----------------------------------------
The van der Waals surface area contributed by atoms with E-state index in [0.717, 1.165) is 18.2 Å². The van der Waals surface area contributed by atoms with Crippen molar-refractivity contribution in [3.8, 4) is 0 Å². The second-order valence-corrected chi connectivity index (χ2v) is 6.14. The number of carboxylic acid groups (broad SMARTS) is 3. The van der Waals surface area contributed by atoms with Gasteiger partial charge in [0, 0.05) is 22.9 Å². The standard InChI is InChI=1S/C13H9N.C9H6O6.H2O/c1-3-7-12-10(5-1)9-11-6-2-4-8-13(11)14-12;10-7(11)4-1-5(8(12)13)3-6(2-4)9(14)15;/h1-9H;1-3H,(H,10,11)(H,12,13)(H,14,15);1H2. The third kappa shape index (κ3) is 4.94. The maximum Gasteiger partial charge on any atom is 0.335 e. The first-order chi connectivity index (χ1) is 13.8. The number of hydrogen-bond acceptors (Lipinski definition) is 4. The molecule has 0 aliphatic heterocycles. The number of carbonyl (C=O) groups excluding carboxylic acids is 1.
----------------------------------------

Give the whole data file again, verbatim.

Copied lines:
The van der Waals surface area contributed by atoms with E-state index in [0.717, 1.165) is 18.2 Å². The van der Waals surface area contributed by atoms with Crippen molar-refractivity contribution in [3.8, 4) is 0 Å². The second-order valence-corrected chi connectivity index (χ2v) is 6.14. The number of carboxylic acid groups (broad SMARTS) is 3. The van der Waals surface area contributed by atoms with Gasteiger partial charge in [0, 0.05) is 22.9 Å². The standard InChI is InChI=1S/C13H9N.C9H6O6.H2O/c1-3-7-12-10(5-1)9-11-6-2-4-8-13(11)14-12;10-7(11)4-1-5(8(12)13)3-6(2-4)9(14)15;/h1-9H;1-3H,(H,10,11)(H,12,13)(H,14,15);1H2. The third kappa shape index (κ3) is 4.94. The maximum Gasteiger partial charge on any atom is 0.335 e. The first-order chi connectivity index (χ1) is 13.8. The number of hydrogen-bond acceptors (Lipinski definition) is 4. The molecule has 0 aliphatic heterocycles. The number of carbonyl (C=O) groups excluding carboxylic acids is 1.